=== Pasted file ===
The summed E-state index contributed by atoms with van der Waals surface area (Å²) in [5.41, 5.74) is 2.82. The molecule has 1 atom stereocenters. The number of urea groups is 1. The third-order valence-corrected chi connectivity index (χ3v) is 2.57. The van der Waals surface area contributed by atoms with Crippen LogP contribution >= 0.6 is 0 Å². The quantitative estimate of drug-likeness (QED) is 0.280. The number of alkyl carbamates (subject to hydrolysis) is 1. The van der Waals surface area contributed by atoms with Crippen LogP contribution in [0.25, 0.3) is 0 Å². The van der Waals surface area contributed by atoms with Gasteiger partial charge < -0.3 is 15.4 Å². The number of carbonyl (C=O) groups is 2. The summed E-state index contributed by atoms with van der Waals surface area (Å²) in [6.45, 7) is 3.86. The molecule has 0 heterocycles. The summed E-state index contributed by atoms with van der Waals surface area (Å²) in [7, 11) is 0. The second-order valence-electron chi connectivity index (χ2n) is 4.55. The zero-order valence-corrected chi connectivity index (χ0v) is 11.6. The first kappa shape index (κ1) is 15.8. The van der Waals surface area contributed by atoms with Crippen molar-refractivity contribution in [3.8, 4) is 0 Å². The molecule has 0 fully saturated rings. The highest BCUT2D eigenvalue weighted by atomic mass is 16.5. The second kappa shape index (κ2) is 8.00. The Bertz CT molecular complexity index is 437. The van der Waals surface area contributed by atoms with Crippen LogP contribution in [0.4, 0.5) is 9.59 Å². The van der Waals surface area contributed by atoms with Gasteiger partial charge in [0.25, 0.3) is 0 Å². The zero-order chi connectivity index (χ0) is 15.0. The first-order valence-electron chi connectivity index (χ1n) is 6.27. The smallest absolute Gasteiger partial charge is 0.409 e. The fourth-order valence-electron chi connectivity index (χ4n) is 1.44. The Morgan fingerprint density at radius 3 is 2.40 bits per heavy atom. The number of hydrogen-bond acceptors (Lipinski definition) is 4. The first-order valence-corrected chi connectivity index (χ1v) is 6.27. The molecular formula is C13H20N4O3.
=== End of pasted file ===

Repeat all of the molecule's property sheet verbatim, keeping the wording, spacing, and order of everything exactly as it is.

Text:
The summed E-state index contributed by atoms with van der Waals surface area (Å²) in [5.41, 5.74) is 2.82. The molecule has 1 atom stereocenters. The number of urea groups is 1. The third-order valence-corrected chi connectivity index (χ3v) is 2.57. The van der Waals surface area contributed by atoms with Crippen LogP contribution >= 0.6 is 0 Å². The quantitative estimate of drug-likeness (QED) is 0.280. The number of alkyl carbamates (subject to hydrolysis) is 1. The van der Waals surface area contributed by atoms with Crippen LogP contribution in [0.25, 0.3) is 0 Å². The van der Waals surface area contributed by atoms with Gasteiger partial charge < -0.3 is 15.4 Å². The number of carbonyl (C=O) groups is 2. The summed E-state index contributed by atoms with van der Waals surface area (Å²) in [6.45, 7) is 3.86. The molecule has 0 heterocycles. The summed E-state index contributed by atoms with van der Waals surface area (Å²) in [7, 11) is 0. The second-order valence-electron chi connectivity index (χ2n) is 4.55. The zero-order valence-corrected chi connectivity index (χ0v) is 11.6. The first kappa shape index (κ1) is 15.8. The van der Waals surface area contributed by atoms with Crippen molar-refractivity contribution in [3.8, 4) is 0 Å². The molecule has 0 fully saturated rings. The highest BCUT2D eigenvalue weighted by atomic mass is 16.5. The second kappa shape index (κ2) is 8.00. The Bertz CT molecular complexity index is 437. The van der Waals surface area contributed by atoms with Crippen LogP contribution in [0.4, 0.5) is 9.59 Å². The van der Waals surface area contributed by atoms with Gasteiger partial charge in [0.25, 0.3) is 0 Å². The zero-order chi connectivity index (χ0) is 15.0. The first-order valence-electron chi connectivity index (χ1n) is 6.27. The smallest absolute Gasteiger partial charge is 0.409 e. The fourth-order valence-electron chi connectivity index (χ4n) is 1.44. The Morgan fingerprint density at radius 3 is 2.40 bits per heavy atom. The number of hydrogen-bond acceptors (Lipinski definition) is 4. The first-order valence-corrected chi connectivity index (χ1v) is 6.27. The molecular formula is C13H20N4O3.